Catherine Cusack has been fired by Gladys Berejiklian after she voted against her party on a bill which threatened to take protections away from koalas.
You may or may not remember the koala saga that almost brought about the collapse of the entire NSW Government back in September and gave NSW Premier Gladys Berejiklian a massive headache.
Well, if you thought it was all over – you’d be wrong. As of yesterday, a fresh vote in the state’s parliament has reignited the so-called ‘koala-war’, resulting in a failed bill and the firing of a Liberal staffer, Catherine Cusack.
In case you don’t remember, tensions first arose between Berejiklian and NSW Deputy Premier/Nationals Leader John Barilaro when the latter wanted to loosen koala protections in favour of farmers and Berejiklian refused to budge (most likely because of her public branding as #KoalaKiller).
Yesterday, NSW Parliament convened in the upper house to vote on a new bill which was framed as a compromise on the koala protection issue, aimed at easing tensions between the Liberals and the Nationals.
However, far from protecting koalas, the legislation was dubbed the ‘koala-killing bill’ by Greens MP Cate Faehrmann and others, who warned that it would remove koala protections on private property and allow for the clearing of millions of hectares of habitat.
2/2 If passed the LLS bill could enable millions of hectares of #koala habitat to be cleared/logged.
It removes a council’s ability to prohibit clearing/logging or other “allowable activities” in environmental zones.
It increases logging approvals from 15 to 30 years. pic.twitter.com/JeNTFGYgMY
— JON DEE (JonDee.com) (@JonDeeOz) November 19, 2020
When it came time for the vote, Liberal MP and Parliamentary Secretary Catherine Cusack decided against the bill, crossing the floor to side with Labor, the Greens, the Animal Justice Party, and Independent Justin Field instead.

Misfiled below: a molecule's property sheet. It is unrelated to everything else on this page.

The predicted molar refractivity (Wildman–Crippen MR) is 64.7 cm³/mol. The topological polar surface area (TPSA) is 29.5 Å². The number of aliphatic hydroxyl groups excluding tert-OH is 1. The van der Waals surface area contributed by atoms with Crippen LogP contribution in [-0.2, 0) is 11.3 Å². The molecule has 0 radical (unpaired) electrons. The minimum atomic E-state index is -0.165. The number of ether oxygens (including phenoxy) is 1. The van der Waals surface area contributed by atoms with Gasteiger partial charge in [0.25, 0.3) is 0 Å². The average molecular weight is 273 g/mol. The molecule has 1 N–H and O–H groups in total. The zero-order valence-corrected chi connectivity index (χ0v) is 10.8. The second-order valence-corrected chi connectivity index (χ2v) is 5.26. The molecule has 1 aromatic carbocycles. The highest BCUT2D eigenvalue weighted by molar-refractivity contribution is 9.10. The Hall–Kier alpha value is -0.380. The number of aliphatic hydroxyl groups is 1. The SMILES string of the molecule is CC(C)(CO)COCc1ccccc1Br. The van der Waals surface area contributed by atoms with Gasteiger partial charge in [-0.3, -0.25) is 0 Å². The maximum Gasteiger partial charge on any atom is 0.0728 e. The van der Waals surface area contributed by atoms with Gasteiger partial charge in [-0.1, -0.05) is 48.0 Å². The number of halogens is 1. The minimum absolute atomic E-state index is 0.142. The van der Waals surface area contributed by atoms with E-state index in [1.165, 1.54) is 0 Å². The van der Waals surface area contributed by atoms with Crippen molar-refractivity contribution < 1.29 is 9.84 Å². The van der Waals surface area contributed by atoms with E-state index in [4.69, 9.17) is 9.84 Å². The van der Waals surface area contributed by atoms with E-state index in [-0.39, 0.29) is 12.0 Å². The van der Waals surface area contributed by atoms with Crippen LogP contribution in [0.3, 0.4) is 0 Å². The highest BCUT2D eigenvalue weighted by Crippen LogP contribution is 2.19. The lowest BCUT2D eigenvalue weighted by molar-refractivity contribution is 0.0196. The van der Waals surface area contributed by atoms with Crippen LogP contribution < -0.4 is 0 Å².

Cusack’s vote was the decider, and the bill failed to pass, 18 votes to 19. The winning side opted instead to send the bill to be reviewed by the parliament’s planning and environment committee (which is chaired by Faehrmann).
BREAKING: 19 Ayes 18 Noes to refer LLS bill to Inquiry. Which committee? The one I chair and which held the Inquiry into koalas. Fair to say the Nats Koala-Killing bill has been killed! Woot!!
💪🏼🐨 #nswpol #saveourkoalas
— Cate Faehrmann (@greencate) November 19, 2020
Speaking on her decision, Cusack described that at the hands of the Liberals there has been a continual “stripping” of environmental protections, gradually handing control over to the Nationals.
“My faith in the processes has been shattered,” Cusack described, according to The Sydney Morning Herald, alleging that what they were debating on had “zero to do with protecting koalas”.
“It’s to try to patch up a political disagreement, and I would dearly love to see that solved, but it is just too costly if it comes at the expense of koalas,” she continued.
I want to thank Catherine Cusack @katieqs for crossing the floor last night to vote down the Local Lands Amendment Bill.
An extraordinary act for which we're grateful.
Our koalas need a break from our relentless destruction. #nswpol#Tinonee
*our new sign BTW pic.twitter.com/dG6C3JzhRb
— Tim Jones (@Forthleft2) November 19, 2020
Following this, Gladys Berejiklian called an emergency meeting, and in a joint statement alongside Barilaro, she announced that they would be ditching the legislation and moving to develop a new policy to “protect koalas and the interest of farmers” next year.